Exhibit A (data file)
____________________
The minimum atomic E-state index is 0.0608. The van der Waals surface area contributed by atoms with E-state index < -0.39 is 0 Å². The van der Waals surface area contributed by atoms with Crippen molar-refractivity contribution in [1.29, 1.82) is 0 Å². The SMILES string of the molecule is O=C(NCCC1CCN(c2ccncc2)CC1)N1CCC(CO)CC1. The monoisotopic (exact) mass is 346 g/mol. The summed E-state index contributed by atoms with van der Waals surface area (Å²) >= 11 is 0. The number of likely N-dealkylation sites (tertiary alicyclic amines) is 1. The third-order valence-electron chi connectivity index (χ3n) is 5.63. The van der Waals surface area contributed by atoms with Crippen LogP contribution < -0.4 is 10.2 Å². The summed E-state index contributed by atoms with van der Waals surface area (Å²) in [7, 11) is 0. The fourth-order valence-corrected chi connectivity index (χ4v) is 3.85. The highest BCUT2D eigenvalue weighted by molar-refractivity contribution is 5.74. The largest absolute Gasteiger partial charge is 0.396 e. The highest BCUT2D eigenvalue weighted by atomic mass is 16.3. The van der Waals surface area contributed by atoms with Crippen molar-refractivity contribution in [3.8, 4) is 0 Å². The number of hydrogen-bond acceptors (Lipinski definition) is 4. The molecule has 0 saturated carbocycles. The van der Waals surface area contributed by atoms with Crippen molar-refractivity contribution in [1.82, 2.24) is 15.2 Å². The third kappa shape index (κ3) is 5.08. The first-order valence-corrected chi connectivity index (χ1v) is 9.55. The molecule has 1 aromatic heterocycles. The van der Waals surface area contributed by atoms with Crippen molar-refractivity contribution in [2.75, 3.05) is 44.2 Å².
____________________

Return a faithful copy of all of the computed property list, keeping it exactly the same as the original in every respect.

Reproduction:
The minimum atomic E-state index is 0.0608. The van der Waals surface area contributed by atoms with E-state index < -0.39 is 0 Å². The van der Waals surface area contributed by atoms with Crippen molar-refractivity contribution in [1.29, 1.82) is 0 Å². The SMILES string of the molecule is O=C(NCCC1CCN(c2ccncc2)CC1)N1CCC(CO)CC1. The monoisotopic (exact) mass is 346 g/mol. The summed E-state index contributed by atoms with van der Waals surface area (Å²) >= 11 is 0. The number of likely N-dealkylation sites (tertiary alicyclic amines) is 1. The third-order valence-electron chi connectivity index (χ3n) is 5.63. The van der Waals surface area contributed by atoms with Crippen LogP contribution < -0.4 is 10.2 Å². The summed E-state index contributed by atoms with van der Waals surface area (Å²) in [7, 11) is 0. The fourth-order valence-corrected chi connectivity index (χ4v) is 3.85. The highest BCUT2D eigenvalue weighted by molar-refractivity contribution is 5.74. The largest absolute Gasteiger partial charge is 0.396 e. The highest BCUT2D eigenvalue weighted by atomic mass is 16.3. The van der Waals surface area contributed by atoms with Crippen molar-refractivity contribution in [3.8, 4) is 0 Å². The number of hydrogen-bond acceptors (Lipinski definition) is 4. The molecule has 0 saturated carbocycles. The van der Waals surface area contributed by atoms with Crippen molar-refractivity contribution in [1.82, 2.24) is 15.2 Å². The third kappa shape index (κ3) is 5.08. The first-order valence-corrected chi connectivity index (χ1v) is 9.55. The molecule has 1 aromatic heterocycles. The van der Waals surface area contributed by atoms with Crippen molar-refractivity contribution in [2.75, 3.05) is 44.2 Å².